Case Study: Health Policy Evaluation – Graphic Cigarette Warning Labels
Our CEO and President, Drs. Jessica Steier and Bill Gallo, partnered on an evaluation of The Family Smoking Prevention and Tobacco Control Act requiring the FDA to include new graphic warning labels on cigarette packages. Implementation of graphic labels in the US has been delayed indefinitely due to ongoing litigation, however, they have been in place internationally for over a decade. Using data from the International Tobacco Control (ITC) Project, we measured the impact of graphic cigarette warning labels on youth smoking intentions and adult smoking behaviors in Southeast Asia, specifically Thailand and Malaysia, based on data availability.
Research Question Generation We hypothesized that graphic labels would have a greater impact among youth, as visual communication of risk may be more effective among young smokers and would-be-smokers. Teens are more likely to systematically undervalue the future and long-term consequences of their behavior, making them appropriate targets for intervention. Further, level of addiction is expected to be lower among youth smokers who typically smoke less on average as compared to adults, making it easier to break the habit. We generated several research questions which were mapped to outcomes and variables available in the datatset.
Evaluation Design Plan We analyzed our data using two approaches. First, we utilized a quasi-experimental design capturing the time period after which Thailand had enacted the policy, but prior to policy implementation in Malaysia. Using this approach, outcomes were assessed for our Thai sample (as a proxy for the policy) using the Malaysian sample as a control, whereby country differences reflected the effects of the graphic warning label policy. The Malaysian sample was selected as a comparison group for the Thai sample because the two countries have important similarities such as per capita GDP and geographical proximity. Second, we limited the data to the post-policy implementation period in both countries to assess the effect of frequency of exposure to graphic warning labels on smoking outcomes among youth and adults. We employed measures of risk cognition and label salience as proxies for frequency of exposure, due to the potential collinearity between smoking status and exposure to warning labels which may have contaminated our analyses of smoking outcomes.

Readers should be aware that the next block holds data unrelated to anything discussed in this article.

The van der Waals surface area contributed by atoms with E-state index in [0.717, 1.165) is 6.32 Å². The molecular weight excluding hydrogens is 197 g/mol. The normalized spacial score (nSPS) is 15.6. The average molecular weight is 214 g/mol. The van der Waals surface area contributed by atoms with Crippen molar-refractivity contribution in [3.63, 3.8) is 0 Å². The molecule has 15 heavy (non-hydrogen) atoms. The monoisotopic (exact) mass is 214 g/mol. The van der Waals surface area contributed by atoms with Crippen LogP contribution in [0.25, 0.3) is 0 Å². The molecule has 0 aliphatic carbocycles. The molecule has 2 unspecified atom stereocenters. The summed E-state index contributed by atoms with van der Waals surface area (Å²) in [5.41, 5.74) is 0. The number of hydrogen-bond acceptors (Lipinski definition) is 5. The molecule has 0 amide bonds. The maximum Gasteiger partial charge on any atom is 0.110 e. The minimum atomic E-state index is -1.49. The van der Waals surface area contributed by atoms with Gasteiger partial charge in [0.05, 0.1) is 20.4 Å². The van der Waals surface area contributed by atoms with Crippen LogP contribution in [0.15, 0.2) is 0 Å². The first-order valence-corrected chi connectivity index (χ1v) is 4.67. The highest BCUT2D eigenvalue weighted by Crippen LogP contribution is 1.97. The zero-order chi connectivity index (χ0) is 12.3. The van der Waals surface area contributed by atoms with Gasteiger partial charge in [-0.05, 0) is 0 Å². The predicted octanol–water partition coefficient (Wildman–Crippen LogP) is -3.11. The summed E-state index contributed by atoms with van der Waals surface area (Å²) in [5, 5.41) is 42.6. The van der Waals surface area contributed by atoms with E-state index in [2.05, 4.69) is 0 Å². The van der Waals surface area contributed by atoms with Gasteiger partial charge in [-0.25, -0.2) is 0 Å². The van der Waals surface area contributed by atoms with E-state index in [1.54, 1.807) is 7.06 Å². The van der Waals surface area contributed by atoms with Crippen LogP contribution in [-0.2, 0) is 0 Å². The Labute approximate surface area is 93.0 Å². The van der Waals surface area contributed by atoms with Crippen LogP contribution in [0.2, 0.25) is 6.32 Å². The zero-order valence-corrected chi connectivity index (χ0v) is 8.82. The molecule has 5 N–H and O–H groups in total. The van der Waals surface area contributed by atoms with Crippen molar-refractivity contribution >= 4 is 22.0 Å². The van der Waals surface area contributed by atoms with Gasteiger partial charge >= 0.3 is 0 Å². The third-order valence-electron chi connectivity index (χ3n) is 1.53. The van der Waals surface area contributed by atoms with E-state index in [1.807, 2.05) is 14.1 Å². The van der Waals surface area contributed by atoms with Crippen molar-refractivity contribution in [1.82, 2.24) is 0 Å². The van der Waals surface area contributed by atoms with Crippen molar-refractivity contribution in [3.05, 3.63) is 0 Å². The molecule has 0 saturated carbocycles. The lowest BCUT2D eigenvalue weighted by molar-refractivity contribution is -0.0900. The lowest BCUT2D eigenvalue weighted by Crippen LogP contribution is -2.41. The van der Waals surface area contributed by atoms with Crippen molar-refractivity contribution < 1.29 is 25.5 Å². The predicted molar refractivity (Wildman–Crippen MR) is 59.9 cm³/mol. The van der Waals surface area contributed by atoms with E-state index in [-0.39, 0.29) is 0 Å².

Analytic Approach and Statistical Analysis Theoretical constructs from public health and social psychology, and their practical applications in social marketing, were used to identify components of graphic labels would be likely to influence behavior and inform variable selection. Marginal modeling using generalized estimating equations (GEE) was used to examine the population-averaged effects of tobacco graphic warnings on smoking intention and behavior. Multiple wave-pairs of data were analyzed concurrently with the predictors measured at a baseline wave (wave t) predicting outcomes measured at the next wave, the outcome wave (wave t + 1). Thus, it was possible for participants to provide data for multiple wave-pairs which increased the power of the study. A secondary goal of our research was to explore purchasing loose cigarettes (loosies), as an effect modifier of the association between label salience and smoking outcomes. This was imperative as smokers may employ avoidance tactics such as covering cigarette packs or purchasing loosies to avoid graphic labels.